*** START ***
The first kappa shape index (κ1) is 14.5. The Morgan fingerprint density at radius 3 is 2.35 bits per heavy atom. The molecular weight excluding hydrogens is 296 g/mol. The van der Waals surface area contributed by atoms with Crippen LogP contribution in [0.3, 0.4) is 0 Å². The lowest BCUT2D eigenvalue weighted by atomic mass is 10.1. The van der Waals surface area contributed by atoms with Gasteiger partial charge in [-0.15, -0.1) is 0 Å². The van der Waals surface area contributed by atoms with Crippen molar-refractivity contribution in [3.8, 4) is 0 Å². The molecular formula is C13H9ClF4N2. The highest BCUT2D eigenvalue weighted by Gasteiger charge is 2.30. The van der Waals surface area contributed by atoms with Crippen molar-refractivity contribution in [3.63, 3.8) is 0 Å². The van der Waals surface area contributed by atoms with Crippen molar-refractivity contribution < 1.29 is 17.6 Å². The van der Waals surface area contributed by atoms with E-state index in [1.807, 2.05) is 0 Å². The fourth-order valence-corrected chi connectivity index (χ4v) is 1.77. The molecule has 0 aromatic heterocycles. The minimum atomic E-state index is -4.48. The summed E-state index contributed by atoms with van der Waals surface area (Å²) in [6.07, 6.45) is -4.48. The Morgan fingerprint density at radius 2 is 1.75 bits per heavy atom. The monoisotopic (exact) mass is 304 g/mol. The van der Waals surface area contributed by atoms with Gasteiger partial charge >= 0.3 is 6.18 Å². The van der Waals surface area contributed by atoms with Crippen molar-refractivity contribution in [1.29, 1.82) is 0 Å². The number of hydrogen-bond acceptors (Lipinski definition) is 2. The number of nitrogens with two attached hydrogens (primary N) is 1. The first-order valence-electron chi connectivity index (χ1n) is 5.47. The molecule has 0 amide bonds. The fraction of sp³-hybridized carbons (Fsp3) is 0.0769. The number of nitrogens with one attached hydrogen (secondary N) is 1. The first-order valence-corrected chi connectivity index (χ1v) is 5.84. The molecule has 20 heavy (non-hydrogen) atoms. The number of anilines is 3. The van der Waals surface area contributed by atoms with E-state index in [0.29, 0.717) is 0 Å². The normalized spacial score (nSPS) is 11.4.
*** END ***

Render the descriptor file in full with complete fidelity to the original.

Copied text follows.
The first kappa shape index (κ1) is 14.5. The Morgan fingerprint density at radius 3 is 2.35 bits per heavy atom. The molecular weight excluding hydrogens is 296 g/mol. The van der Waals surface area contributed by atoms with Crippen LogP contribution in [0.3, 0.4) is 0 Å². The lowest BCUT2D eigenvalue weighted by atomic mass is 10.1. The van der Waals surface area contributed by atoms with Gasteiger partial charge in [-0.15, -0.1) is 0 Å². The van der Waals surface area contributed by atoms with Crippen molar-refractivity contribution in [3.8, 4) is 0 Å². The molecular formula is C13H9ClF4N2. The highest BCUT2D eigenvalue weighted by Gasteiger charge is 2.30. The van der Waals surface area contributed by atoms with Crippen molar-refractivity contribution in [3.63, 3.8) is 0 Å². The van der Waals surface area contributed by atoms with Crippen molar-refractivity contribution < 1.29 is 17.6 Å². The van der Waals surface area contributed by atoms with E-state index in [1.807, 2.05) is 0 Å². The fourth-order valence-corrected chi connectivity index (χ4v) is 1.77. The molecule has 0 aromatic heterocycles. The minimum atomic E-state index is -4.48. The summed E-state index contributed by atoms with van der Waals surface area (Å²) in [6.07, 6.45) is -4.48. The Morgan fingerprint density at radius 2 is 1.75 bits per heavy atom. The monoisotopic (exact) mass is 304 g/mol. The van der Waals surface area contributed by atoms with Gasteiger partial charge >= 0.3 is 6.18 Å². The van der Waals surface area contributed by atoms with Crippen molar-refractivity contribution in [1.29, 1.82) is 0 Å². The number of hydrogen-bond acceptors (Lipinski definition) is 2. The number of nitrogens with two attached hydrogens (primary N) is 1. The first-order valence-electron chi connectivity index (χ1n) is 5.47. The molecule has 0 amide bonds. The fraction of sp³-hybridized carbons (Fsp3) is 0.0769. The number of nitrogens with one attached hydrogen (secondary N) is 1. The first-order valence-corrected chi connectivity index (χ1v) is 5.84. The molecule has 20 heavy (non-hydrogen) atoms. The number of anilines is 3. The van der Waals surface area contributed by atoms with E-state index in [0.29, 0.717) is 0 Å². The normalized spacial score (nSPS) is 11.4.